Trump’s AG nominee says he would not interfere in Mueller inquiry
William Barr calls the special counsel a ‘good friend’ in evidence to Senate committee
William Barr testifies before the Senate judiciary committee during the first day of his confirmation hearing on Capitol Hill in Washington, DC, US. Photograph: Shawn Thew/EPA
US president Donald Trump’s pick to become the next attorney general gave a robust defence of his eligibility for the role on Tuesday as he testified before the Senate judiciary committee at a confirmation hearing.
Under questioning by Democrats and Republicans on the committee, William Barr said he would not interfere with the ongoing inquiry by special counsel Robert Mueller, adding that it was important that Mr Mueller completes his investigation into Russian electoral interference in 2016.
“I don’t believe Mr Mueller would be involved in a witch hunt,” Mr Barr said, referring to the term frequently used by Mr Trump to describe Mr Mueller’s investigation.
Mr Barr highlighted his personal relationship with Mr Mueller, describing the two of them as “good friends”. The two men worked together in the department of justice during George HW Bush’s presidency, when Mr Barr was attorney general.
Asked by Democratic senator Chris Coons if he would fire Mr Mueller if directed to do so by the president, Mr Barr said he “would not carry out that instruction”, assuming there was no good cause.
He said it was “very important” that the public is informed of the contents of the Mueller report when it is finished, though he suggested that he may write the version of the report that would go to Congress. The release of the contents of the report to the public is a key issue of contention for the Trump administration.
Mr Barr (68) also appeared to part with Mr Trump over the decision of the previous attorney general, Jeff Sessions, to recuse himself from the Russia investigation, a decision that ultimately led to his dismissal by the president in November. Mr Sessions “probably did the right thing” in recusing himself, Mr Barr told the committee.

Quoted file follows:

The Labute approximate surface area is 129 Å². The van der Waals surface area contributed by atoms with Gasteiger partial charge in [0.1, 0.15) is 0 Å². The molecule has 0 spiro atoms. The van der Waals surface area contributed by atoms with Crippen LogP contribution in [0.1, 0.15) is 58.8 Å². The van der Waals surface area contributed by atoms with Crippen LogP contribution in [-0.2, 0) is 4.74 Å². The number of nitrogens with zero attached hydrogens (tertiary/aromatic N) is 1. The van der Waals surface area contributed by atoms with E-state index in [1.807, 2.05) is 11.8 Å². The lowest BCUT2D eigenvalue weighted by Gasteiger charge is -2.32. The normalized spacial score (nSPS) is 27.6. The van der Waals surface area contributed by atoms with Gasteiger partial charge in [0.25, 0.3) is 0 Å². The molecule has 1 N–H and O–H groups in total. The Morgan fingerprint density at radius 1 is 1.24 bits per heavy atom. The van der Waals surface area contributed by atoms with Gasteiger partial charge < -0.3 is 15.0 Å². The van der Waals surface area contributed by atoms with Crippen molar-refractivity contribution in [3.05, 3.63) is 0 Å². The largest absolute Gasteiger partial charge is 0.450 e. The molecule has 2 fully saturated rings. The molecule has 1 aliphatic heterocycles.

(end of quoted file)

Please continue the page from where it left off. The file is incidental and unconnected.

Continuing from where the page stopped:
But while Mr Barr suggested that his age and experience would help to ensure his independence, he also vigorously defended a memo he wrote last year in which he suggested that the special counsel was overstepping his remit by investigating the president for obstruction of justice.
Under questioning by Democrats about the memo, he said it was “entirely proper”, claiming that former senior officials often weigh in on certain issues.
Mr Barr has been working in the private sector, including for telecoms company Verizon, since he last worked for the government.
The Trump nominee, who is known for his expansive attitude towards presidential power, will continue his testimony for a second day on Wednesday. Current deputy attorney general Rod Rosenstein has indicated that he may step down once Mr Sessions’s replacement is confirmed. Mr Barr said he had no involvement in Mr Rosenstein’s decision to depart.
Meanwhile, the government shutdown that has led to the closure of vast parts of the federal government and left hundreds of thousands of workers without pay continued on Tuesday.
Democrats who were invited to the White House for a lunchtime meeting with the president on the continuing impasse declined to attend the summit, which was attended by nine Republican members of Congress.
In a sign that efforts to end the shutdown will continue, the annual congressional week-long recess for Martin Luther King Day next week has been cancelled.
Earlier in the day, Mr Trump tweeted: “A big new Caravan is heading up to our Southern Border from Honduras. Tell Nancy and Chuck that a drone flying around will not stop them. Only a Wall will work. Only a Wall, or Steel Barrier, will keep our Country safe! Stop playing political games and end the Shutdown!”
The tweet referenced leading Democrats Nancy Pelosi and Chuck Schumer, who are opposing Mr Trump’s attempts to get funds for a border wall included as part of any new funding measures for government, which has led to the current partial shutdown.